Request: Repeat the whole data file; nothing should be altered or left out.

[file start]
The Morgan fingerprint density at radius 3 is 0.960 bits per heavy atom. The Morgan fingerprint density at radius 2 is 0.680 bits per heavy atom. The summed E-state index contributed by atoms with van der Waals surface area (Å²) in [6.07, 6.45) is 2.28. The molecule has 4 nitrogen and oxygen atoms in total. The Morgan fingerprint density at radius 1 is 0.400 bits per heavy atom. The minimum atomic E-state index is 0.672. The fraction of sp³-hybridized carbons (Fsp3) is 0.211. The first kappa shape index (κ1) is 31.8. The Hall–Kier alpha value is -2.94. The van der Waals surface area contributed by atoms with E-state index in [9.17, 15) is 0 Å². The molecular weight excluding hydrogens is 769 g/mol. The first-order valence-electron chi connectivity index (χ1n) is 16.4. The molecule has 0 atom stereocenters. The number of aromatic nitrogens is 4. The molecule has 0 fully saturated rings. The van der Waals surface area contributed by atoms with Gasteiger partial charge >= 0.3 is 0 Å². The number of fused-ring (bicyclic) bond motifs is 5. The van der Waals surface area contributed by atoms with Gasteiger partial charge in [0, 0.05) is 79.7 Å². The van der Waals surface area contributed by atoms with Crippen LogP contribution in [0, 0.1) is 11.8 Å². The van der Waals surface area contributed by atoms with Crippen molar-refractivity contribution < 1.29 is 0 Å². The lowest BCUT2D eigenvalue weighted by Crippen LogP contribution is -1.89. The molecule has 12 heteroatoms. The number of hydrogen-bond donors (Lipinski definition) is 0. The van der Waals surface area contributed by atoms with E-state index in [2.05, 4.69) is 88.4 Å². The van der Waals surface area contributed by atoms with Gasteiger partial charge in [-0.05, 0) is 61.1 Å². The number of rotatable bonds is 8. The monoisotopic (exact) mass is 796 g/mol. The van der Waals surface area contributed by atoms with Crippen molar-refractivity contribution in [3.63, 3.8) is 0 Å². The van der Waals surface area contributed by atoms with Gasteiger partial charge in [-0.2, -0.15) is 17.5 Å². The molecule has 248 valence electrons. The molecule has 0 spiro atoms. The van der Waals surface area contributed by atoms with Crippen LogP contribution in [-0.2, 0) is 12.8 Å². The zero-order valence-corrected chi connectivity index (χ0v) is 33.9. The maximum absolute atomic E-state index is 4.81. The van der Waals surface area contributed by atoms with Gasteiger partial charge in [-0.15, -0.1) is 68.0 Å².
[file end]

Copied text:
The Morgan fingerprint density at radius 3 is 0.960 bits per heavy atom. The Morgan fingerprint density at radius 2 is 0.680 bits per heavy atom. The summed E-state index contributed by atoms with van der Waals surface area (Å²) in [6.07, 6.45) is 2.28. The molecule has 4 nitrogen and oxygen atoms in total. The Morgan fingerprint density at radius 1 is 0.400 bits per heavy atom. The minimum atomic E-state index is 0.672. The fraction of sp³-hybridized carbons (Fsp3) is 0.211. The first kappa shape index (κ1) is 31.8. The Hall–Kier alpha value is -2.94. The van der Waals surface area contributed by atoms with E-state index in [9.17, 15) is 0 Å². The molecular weight excluding hydrogens is 769 g/mol. The first-order valence-electron chi connectivity index (χ1n) is 16.4. The molecule has 0 atom stereocenters. The number of aromatic nitrogens is 4. The molecule has 0 fully saturated rings. The van der Waals surface area contributed by atoms with Gasteiger partial charge >= 0.3 is 0 Å². The number of fused-ring (bicyclic) bond motifs is 5. The van der Waals surface area contributed by atoms with Gasteiger partial charge in [0, 0.05) is 79.7 Å². The van der Waals surface area contributed by atoms with Crippen LogP contribution in [0, 0.1) is 11.8 Å². The van der Waals surface area contributed by atoms with Crippen molar-refractivity contribution < 1.29 is 0 Å². The lowest BCUT2D eigenvalue weighted by Crippen LogP contribution is -1.89. The molecule has 12 heteroatoms. The number of hydrogen-bond donors (Lipinski definition) is 0. The van der Waals surface area contributed by atoms with E-state index in [2.05, 4.69) is 88.4 Å². The van der Waals surface area contributed by atoms with Gasteiger partial charge in [-0.05, 0) is 61.1 Å². The number of rotatable bonds is 8. The monoisotopic (exact) mass is 796 g/mol. The van der Waals surface area contributed by atoms with Crippen molar-refractivity contribution in [3.63, 3.8) is 0 Å². The van der Waals surface area contributed by atoms with Gasteiger partial charge in [-0.2, -0.15) is 17.5 Å². The molecule has 248 valence electrons. The molecule has 0 spiro atoms. The van der Waals surface area contributed by atoms with Crippen LogP contribution in [-0.2, 0) is 12.8 Å². The zero-order valence-corrected chi connectivity index (χ0v) is 33.9. The maximum absolute atomic E-state index is 4.81. The van der Waals surface area contributed by atoms with Gasteiger partial charge in [-0.15, -0.1) is 68.0 Å².